Shoko Nakajima and Bea Priestly defeated Britt Baker and Riho in 15:40.

After the match, Priestly and Baker went at one another and were pulled apart while the fans chanted “let them fight”…

Powell’s POV: An entertaining match with some impressive athleticism. It was clunky at times, but there was far more good than bad. I’m looking forward to the women getting more character development once the television show debuts. For some odd reason, a rough version of subtitles appeared on my screen late in the match even though I don’t have subtitles turned on via Roku. Anyway, Marvez seems more comfortable this time around, though perhaps too comfortable. He’s fine when he’s adding some background or factoids, but at other times he’s that annoying friend in the room who makes oddball observations that you just try to ignore him in hopes that he’ll stop so you can enjoy whatever you’re watching. Here’s hoping it gets better once Jim Ross joins the broadcast and Marvez has less time to fill.

Backstage, Jenn Decker interviewed Kip Sabian, who said he came to prove that he’s not just one of the best in his country but in the world. He said he feels like he has a point to prove in his match with Hangman Page. Decker wondered if a win over Page could put him in line for a title shot. Sabian said he would like to think so. Sabian took the mic and said he felt no animosity toward Page outside the ring, but he took issue with Page looking ahead to his AEW Title match with Chris Jericho. Sabian said he hopes Page wins the title because he’ll be first in line for a title shot after he beats him tonight…

Jim Ross made his entrance to signify that the main show was about to begin. Ross looked into the camera and said they had a hell of as show that people would be talking about before they go to bed. The broadcast team discussed some of the bigger main show matches and wrapped up the pre-show (the unrequested subtitles are gone)…

Powell’s POV: A much better pre-show this time around. Sure, The Librarians were involved, but they were harmless and the crowd booed them loudly, which is better than having the crowd be indifferent toward them. We didn’t get a bunch of quirky comedy or any of the other elements that made AEW’s previous pre-shows so rough. Instead, we got two matches and some straight forward hype. Let’s hope this becomes the norm.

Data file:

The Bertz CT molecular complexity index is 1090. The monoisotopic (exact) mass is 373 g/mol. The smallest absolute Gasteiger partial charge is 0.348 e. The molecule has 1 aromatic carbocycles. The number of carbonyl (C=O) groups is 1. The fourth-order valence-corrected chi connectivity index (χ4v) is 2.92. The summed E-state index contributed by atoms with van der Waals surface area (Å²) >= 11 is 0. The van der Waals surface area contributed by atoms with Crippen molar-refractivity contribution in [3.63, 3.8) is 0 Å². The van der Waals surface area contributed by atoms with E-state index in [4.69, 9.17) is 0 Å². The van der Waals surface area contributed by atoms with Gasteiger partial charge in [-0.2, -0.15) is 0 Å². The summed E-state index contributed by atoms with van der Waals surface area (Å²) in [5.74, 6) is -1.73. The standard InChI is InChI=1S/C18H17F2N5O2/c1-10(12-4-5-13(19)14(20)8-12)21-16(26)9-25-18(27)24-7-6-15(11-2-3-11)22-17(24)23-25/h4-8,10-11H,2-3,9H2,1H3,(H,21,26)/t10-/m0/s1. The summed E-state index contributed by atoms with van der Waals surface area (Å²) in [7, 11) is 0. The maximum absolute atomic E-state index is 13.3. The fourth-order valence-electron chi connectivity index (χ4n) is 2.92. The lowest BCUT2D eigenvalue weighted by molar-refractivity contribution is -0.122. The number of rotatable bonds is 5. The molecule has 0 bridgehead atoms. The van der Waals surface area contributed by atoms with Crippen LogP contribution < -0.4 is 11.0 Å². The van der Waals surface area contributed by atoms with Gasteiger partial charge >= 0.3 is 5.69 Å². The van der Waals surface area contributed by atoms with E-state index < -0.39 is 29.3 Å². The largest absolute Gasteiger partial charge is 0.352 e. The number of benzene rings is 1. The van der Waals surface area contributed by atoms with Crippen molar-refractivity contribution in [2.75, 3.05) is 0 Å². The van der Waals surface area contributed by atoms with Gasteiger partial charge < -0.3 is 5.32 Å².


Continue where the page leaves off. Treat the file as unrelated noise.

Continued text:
[Main Show] The cold open video aired… The main show broadcast team was Ross, Excalibur, and Marvez, and Justin Roberts is the ring announcer…

1. Shawn Spears, MJF, and Sammy Guevara vs. Darby Allin, Jimmy Havoc, and Joey Janela. Marvez said Guevara told him that he’s pissed because he’s the afterthought going into the match. Marvez also quoted Guevara as saying he hates his tag team partners in this match. Spears wore a “The Chairman” t-shirt and made Roberts introduce him as such. MJF told the crowd off-mic that they were about to watch greatness. Janela hip-tossed him to start the match. Havoc tagged in and bit the fingers of MJF, then bent them and stomped on them. A “f— him up, Jimmy” chant broke out. MJF countered into a wristlock and was booed. Havoc flipped him off and escaped the hold and took Havoc down.

A short time later, Janela tagged in and suplexed Guevara into the corner. Janela tagged Havoc back into the match. Allin wasn’t pleased that he hadn’t been tagged and had yet to enter the match. Guevara caught a charging Havoc with a knee to the head. Spears tagged in and got good heat. Allin pleaded with Havoc, who tagged him in to loud cheers and a “Darby” chant at 4:00. Spears tagged Guevara and was booed as he went to ringside. Allin, who had his ribs taped, stared a hole through him to the point that Guevara had to wave his hand in front of Allin’s face, then flipped him off. Allin got the better of their brief exchange and then Janela tagged in.